Parly’s Nkandla committee hits deadlock

Cape Town - The first sitting of the new parliamentary committee on Nkandla hit a deadlock between the ANC and opposition on Friday, as the latter refused to elect a chairperson until the mandate is reworked to expressly include the public protector's findings.

Democratic Alliance MP James Selfe said the opposition agreed beforehand to argue that "at the heart of it is the public protector's report and we need to be absolutely certain that all relevant documentation will be consulted".

Economic Freedom Fighters leader Julius Malema made plain opposition parties feared the ANC could not be trusted to uphold Public Protector Thuli Madonsela's findings against President Jacob Zuma.

Instead, he said after the meeting, the African National Congress would want Zuma's bitterly contested submission to Parliament on Nkandla - in which he declined to comment on her report - to be accepted as the last word on the controversy that had haunted him for years.

Terms of reference

"I know exactly what the ANC is going to do. They are going to come here and accept the president's report as an accurate reflection of what happened and say the matter is closed."

The ANC reluctantly conceded that the first meeting of the committee be adjourned, but afterwards disagreed with the opposition as to what would happen next.

According to DA parliamentary leader Mmusi Maimane, it was understood that the terms of reference of the committee would be referred back to the National Assembly to be elaborated.

But Cedric Frolick, the ANC's nominee for chairman, said there was no need to do this.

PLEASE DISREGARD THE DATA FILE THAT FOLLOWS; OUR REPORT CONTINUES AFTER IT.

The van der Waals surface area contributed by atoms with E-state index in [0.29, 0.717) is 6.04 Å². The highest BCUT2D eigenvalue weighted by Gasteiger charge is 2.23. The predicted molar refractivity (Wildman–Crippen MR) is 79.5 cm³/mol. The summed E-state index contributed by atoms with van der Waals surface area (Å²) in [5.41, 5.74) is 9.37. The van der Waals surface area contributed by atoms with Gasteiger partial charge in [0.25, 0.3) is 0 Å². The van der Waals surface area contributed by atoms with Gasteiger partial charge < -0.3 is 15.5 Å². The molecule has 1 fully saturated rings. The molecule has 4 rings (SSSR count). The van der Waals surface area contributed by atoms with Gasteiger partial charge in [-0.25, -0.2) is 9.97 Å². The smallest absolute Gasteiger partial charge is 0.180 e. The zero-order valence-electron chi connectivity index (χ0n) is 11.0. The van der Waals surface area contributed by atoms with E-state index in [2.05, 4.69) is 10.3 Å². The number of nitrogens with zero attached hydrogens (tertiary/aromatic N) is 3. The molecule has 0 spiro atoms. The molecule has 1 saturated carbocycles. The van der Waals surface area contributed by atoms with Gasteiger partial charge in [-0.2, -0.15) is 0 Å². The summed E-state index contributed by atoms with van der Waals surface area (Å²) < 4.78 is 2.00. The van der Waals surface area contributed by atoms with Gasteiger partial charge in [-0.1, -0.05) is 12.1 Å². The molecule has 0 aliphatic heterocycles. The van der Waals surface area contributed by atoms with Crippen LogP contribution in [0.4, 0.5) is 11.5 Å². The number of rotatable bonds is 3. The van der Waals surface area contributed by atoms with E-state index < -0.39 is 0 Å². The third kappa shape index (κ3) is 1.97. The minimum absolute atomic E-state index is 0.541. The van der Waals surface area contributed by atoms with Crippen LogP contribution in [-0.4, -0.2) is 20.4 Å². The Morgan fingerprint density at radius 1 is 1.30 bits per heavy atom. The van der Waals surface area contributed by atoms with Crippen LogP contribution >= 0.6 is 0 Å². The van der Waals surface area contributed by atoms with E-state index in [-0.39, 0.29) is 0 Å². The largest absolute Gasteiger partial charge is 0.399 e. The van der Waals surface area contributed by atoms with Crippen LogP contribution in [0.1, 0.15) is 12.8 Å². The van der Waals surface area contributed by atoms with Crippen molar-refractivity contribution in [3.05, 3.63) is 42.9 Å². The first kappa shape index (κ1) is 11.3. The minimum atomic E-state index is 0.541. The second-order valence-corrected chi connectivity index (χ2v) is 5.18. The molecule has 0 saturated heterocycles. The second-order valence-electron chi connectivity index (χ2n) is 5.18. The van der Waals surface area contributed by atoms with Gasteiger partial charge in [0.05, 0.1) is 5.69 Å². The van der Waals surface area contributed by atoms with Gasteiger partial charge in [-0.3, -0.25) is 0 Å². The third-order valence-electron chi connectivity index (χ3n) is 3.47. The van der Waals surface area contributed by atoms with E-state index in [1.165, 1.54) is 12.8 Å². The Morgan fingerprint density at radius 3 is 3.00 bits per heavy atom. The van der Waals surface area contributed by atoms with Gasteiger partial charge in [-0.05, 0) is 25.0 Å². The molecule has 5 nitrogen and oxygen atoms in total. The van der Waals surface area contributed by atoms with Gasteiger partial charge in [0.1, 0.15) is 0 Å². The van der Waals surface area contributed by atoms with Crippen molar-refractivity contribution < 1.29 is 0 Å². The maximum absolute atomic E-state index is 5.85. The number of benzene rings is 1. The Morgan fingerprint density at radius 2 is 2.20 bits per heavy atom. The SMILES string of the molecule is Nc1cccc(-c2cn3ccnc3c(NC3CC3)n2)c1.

"It simply requires further discussion but the secretary will be called and the Speaker will be called in to discuss it. I have stated the view of the ANC, as far as the proposal is concerned there is definitely a trust deficit and that can be dealt with without taking it back to the National Assembly.

"I think it is unlikely that the ANC will go back and review the resolution that is there. I think it just requires further political interaction between the chief whips of the different parties so they can move from a common understanding."

A day’s work lost

The office of ANC Chief Whip Stone Sizani subsequently issued a statement accusing the opposition of frustrating the work of the committee.

"The office of the ANC Chief Whip is disappointed by the needless filibustering tactics today [Friday] by the opposition parties in the ad hoc committee.

"Due to this stonewalling by the very same parties who ostensibly support accountability, the committee has lost a day's work it may never recover."

The mandate of the committee was debated heatedly in the National Assembly this month when the DA argued unsuccessfully that it was too vague and had to be redrafted to include dealing with the findings of all investigations on Nkandla.

Urge to call Madonsela and Zuma

A motion to this effect was voted down by the ANC, with Sizani saying at the time the opposition should accept assurances that the committee would consider all relevant documents.

With Madonsela's 450-page report, in which she calls on Zuma to repay some of the R246m cost of the upgrades to his private Nkandla homestead in KwaZulu-Natal, now the subject of a public row between her and the ruling party, the committee is expected to see more wrangling between the ANC and the opposition.

Malema told reporters he would, like the DA, argue that the committee call not only Madonsela, but also Zuma. Maimane said he saw the task of Parliament as ensuring that the remedial action recommended by Madonsela was implemented.

"The job of the committee is to uphold the remedial steps that the public protector put forward... the question of the committee must simply be 'why has the president not complied?'," said Maimane.

In his 20-page submission to Parliament earlier this month, Zuma deferred a decision on whether he should reimburse any of the public spending on Nkandla to Police Minister Nathi Nhleko.

Madonsela, in her subsequent letter to the president, pointed out that her decisions could only be overruled by a court.